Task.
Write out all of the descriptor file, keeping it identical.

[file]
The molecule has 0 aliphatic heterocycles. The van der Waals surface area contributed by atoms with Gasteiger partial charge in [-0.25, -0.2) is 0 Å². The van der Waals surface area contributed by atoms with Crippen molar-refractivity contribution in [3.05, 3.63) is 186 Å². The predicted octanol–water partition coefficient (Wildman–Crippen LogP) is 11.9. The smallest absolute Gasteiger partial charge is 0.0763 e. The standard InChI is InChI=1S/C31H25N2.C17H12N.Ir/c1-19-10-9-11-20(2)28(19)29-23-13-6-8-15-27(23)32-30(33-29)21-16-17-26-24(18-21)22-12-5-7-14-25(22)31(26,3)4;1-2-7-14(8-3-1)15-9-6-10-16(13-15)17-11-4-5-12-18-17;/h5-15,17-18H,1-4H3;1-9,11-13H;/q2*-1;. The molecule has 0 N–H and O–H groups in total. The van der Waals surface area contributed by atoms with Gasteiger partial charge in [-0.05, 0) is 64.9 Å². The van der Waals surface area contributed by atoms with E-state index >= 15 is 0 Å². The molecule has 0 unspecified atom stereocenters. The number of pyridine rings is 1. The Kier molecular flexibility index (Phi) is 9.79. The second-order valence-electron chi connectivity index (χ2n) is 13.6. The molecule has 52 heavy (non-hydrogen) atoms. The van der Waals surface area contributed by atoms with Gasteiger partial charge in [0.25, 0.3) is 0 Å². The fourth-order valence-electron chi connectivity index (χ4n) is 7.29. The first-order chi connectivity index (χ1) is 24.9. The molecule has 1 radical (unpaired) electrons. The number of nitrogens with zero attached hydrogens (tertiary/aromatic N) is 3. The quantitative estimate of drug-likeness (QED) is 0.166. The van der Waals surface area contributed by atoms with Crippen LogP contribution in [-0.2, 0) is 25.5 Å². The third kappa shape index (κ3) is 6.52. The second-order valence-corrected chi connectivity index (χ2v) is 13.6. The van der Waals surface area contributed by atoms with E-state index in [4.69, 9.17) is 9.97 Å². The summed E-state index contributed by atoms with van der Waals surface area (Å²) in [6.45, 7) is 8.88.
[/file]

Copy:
The molecule has 0 aliphatic heterocycles. The van der Waals surface area contributed by atoms with Gasteiger partial charge in [-0.25, -0.2) is 0 Å². The van der Waals surface area contributed by atoms with Crippen molar-refractivity contribution in [3.05, 3.63) is 186 Å². The predicted octanol–water partition coefficient (Wildman–Crippen LogP) is 11.9. The smallest absolute Gasteiger partial charge is 0.0763 e. The standard InChI is InChI=1S/C31H25N2.C17H12N.Ir/c1-19-10-9-11-20(2)28(19)29-23-13-6-8-15-27(23)32-30(33-29)21-16-17-26-24(18-21)22-12-5-7-14-25(22)31(26,3)4;1-2-7-14(8-3-1)15-9-6-10-16(13-15)17-11-4-5-12-18-17;/h5-15,17-18H,1-4H3;1-9,11-13H;/q2*-1;. The molecule has 0 N–H and O–H groups in total. The van der Waals surface area contributed by atoms with Gasteiger partial charge in [-0.05, 0) is 64.9 Å². The van der Waals surface area contributed by atoms with E-state index >= 15 is 0 Å². The molecule has 0 unspecified atom stereocenters. The number of pyridine rings is 1. The Kier molecular flexibility index (Phi) is 9.79. The second-order valence-electron chi connectivity index (χ2n) is 13.6. The molecule has 52 heavy (non-hydrogen) atoms. The van der Waals surface area contributed by atoms with Gasteiger partial charge in [0.25, 0.3) is 0 Å². The fourth-order valence-electron chi connectivity index (χ4n) is 7.29. The first-order chi connectivity index (χ1) is 24.9. The molecule has 1 radical (unpaired) electrons. The number of nitrogens with zero attached hydrogens (tertiary/aromatic N) is 3. The quantitative estimate of drug-likeness (QED) is 0.166. The van der Waals surface area contributed by atoms with Crippen LogP contribution in [-0.2, 0) is 25.5 Å². The third kappa shape index (κ3) is 6.52. The second-order valence-corrected chi connectivity index (χ2v) is 13.6. The van der Waals surface area contributed by atoms with E-state index in [4.69, 9.17) is 9.97 Å². The summed E-state index contributed by atoms with van der Waals surface area (Å²) in [6.45, 7) is 8.88.